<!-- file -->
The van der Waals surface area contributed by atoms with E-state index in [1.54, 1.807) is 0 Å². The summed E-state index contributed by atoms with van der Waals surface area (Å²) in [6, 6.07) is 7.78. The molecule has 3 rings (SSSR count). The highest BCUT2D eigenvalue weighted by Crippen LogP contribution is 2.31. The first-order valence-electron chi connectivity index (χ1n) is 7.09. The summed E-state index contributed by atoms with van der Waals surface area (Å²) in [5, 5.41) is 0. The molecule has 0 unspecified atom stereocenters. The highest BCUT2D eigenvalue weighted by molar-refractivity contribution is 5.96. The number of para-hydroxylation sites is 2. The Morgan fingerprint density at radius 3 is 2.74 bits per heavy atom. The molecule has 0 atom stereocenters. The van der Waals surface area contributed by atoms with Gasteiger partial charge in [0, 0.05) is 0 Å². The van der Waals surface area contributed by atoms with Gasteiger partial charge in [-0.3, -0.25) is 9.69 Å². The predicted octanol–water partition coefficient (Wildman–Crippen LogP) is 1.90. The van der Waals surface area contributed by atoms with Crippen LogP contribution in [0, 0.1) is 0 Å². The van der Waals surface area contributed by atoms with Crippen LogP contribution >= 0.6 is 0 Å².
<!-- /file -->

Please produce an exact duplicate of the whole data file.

The van der Waals surface area contributed by atoms with E-state index in [1.54, 1.807) is 0 Å². The summed E-state index contributed by atoms with van der Waals surface area (Å²) in [6, 6.07) is 7.78. The molecule has 3 rings (SSSR count). The highest BCUT2D eigenvalue weighted by Crippen LogP contribution is 2.31. The first-order valence-electron chi connectivity index (χ1n) is 7.09. The summed E-state index contributed by atoms with van der Waals surface area (Å²) in [5, 5.41) is 0. The molecule has 0 unspecified atom stereocenters. The highest BCUT2D eigenvalue weighted by molar-refractivity contribution is 5.96. The number of para-hydroxylation sites is 2. The Morgan fingerprint density at radius 3 is 2.74 bits per heavy atom. The molecule has 0 atom stereocenters. The van der Waals surface area contributed by atoms with Gasteiger partial charge in [0, 0.05) is 0 Å². The van der Waals surface area contributed by atoms with Gasteiger partial charge in [-0.3, -0.25) is 9.69 Å². The predicted octanol–water partition coefficient (Wildman–Crippen LogP) is 1.90. The van der Waals surface area contributed by atoms with Crippen LogP contribution in [0, 0.1) is 0 Å². The van der Waals surface area contributed by atoms with Crippen LogP contribution >= 0.6 is 0 Å².